The company which has been handling all cleaning services at the government’s St Vincent De Paul facility for over three years, and paid millions of euros, did not even exist at the time it was tasked to do the work, the Times of Malta has learnt.

As Active Ageing Parliamentary Secretary Anthony Agius Decelis continues to dodge questions on the multi-million direct orders, which have been issued repeatedly by the government during the past years, the Times of Malta found that no tender has ever been issued to X-Clean Ltd and the selection of the individual tasked with the job was made directly by the then Family Affairs Ministry.

Last week, this newspaper reported that X-Clean Ltd, responsible for the cleaning services at the government’s old people’s home, is being paid over €300,000 a month for its services.

In breach of public procurement rules, the government has renewed the acquisition of the cleaning services directly from X-Clean every few months for the past three years and no new tender was issued.

Times of Malta is informed that Denis Xuereb, from Naxxar, had been tasked with providing cleaning services at the facility since April 1, 2015, on the instructions of the facility’s CEO Josianne Cutajar. The decision to select Mr Xuereb was taken by the Family Affairs Ministry led by Michael Farrugia without any call for tenders.

It was only a day after, on April 2, 2015, that X-Clean was officially registered by the registry of companies with Mr Xuereb acting as its sole director.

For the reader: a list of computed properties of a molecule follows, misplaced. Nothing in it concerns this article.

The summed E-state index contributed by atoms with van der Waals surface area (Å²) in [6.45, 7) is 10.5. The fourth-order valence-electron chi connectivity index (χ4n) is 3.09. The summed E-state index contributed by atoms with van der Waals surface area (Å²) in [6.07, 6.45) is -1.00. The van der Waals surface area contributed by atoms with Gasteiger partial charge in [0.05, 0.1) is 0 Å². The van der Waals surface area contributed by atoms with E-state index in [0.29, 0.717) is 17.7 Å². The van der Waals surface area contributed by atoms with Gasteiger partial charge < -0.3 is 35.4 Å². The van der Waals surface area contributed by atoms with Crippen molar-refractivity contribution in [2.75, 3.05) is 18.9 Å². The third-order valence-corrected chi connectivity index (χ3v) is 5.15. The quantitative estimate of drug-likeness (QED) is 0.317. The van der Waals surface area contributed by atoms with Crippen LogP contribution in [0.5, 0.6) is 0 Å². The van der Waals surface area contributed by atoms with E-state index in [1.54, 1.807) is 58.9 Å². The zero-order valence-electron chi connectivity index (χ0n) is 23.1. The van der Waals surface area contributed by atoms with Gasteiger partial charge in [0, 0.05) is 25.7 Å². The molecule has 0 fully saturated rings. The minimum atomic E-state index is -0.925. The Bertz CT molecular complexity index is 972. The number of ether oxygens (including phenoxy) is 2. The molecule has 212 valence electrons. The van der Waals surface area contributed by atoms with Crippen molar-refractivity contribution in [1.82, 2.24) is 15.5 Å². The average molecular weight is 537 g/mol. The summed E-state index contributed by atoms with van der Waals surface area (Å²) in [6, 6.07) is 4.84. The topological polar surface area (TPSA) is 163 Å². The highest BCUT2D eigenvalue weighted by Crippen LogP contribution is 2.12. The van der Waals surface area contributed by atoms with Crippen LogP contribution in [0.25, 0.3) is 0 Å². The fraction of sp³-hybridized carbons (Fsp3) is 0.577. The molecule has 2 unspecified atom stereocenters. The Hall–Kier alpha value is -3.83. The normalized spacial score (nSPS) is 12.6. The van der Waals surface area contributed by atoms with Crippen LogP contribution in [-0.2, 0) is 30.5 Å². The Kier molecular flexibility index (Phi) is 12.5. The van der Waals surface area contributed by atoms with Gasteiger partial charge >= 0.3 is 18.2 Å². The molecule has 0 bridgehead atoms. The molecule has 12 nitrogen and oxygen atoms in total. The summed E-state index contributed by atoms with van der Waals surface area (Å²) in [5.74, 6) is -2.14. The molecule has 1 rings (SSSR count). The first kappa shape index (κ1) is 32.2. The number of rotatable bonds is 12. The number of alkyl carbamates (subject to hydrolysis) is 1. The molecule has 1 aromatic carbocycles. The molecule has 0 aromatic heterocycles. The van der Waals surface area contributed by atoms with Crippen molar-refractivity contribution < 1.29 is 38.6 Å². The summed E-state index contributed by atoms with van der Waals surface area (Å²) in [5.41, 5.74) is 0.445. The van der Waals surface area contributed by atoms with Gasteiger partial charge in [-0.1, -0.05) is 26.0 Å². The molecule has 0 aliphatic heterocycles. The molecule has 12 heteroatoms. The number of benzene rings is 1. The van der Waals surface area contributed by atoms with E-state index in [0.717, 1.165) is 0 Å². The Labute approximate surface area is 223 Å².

X-Clean is owned by another cleaning company, Crystal Clean Ltd, registered a few months earlier and owned by Kristina Xuereb, also from Naxxar.

So far the company has never presented its accounts according to the law.

Times of Malta is informed that despite the original direct order to X-Clean was intended to last for only six months – the maximum permitted by law – so that a proper new tender could be issued and evaluated, the expected tender was never published and Mr Xuereb’s company is still having his direct order renewed to this day.

The newspaper is also informed that although originally Mr Xuereb was getting less than €200,000 a month for the work, payments have swelled significantly in the last months, surpassing the €300,000-a-month bill.

Asked repeatedly to explain why a tender was never issued for this multi-million contract, who selected Mr Xuereb and his company and on what criteria and whether these services were being procured according to law, Parliamentary Secretary Agius Decelis, who took over from Dr Farrugia, is refusing to reply, despite repeated reminders.

Finance Minister Edward Scicluna, who was also copied in with the questions, as his ministry is supposed to oversee public procurement, also declined to give comment.

Since April 1, 2015, Mr Xuereb’s company received millions in payments from the government.

“It is quite clear that there is something very dodgy going on at St Vincent De Paul as it is not normal to have such services procured every few months through a direct order,” sources familiar with St Vincent de Paul said.

“Also, X-Clean may also be providing much more than cleaning services to the facility as cleaning alone does not justify payments of over €300,000 a month,” the sources said.

St Vincent De Paul has been in the headlines in the past weeks as a €60 million tender for the provision of meals and a new kitchen at the facility ended up as a 500-bed extension for which the government is forking out €274 million to James Caterers and a subsidiary of the Seabank DB group.

The tender is now under investigation by the National Audit Office.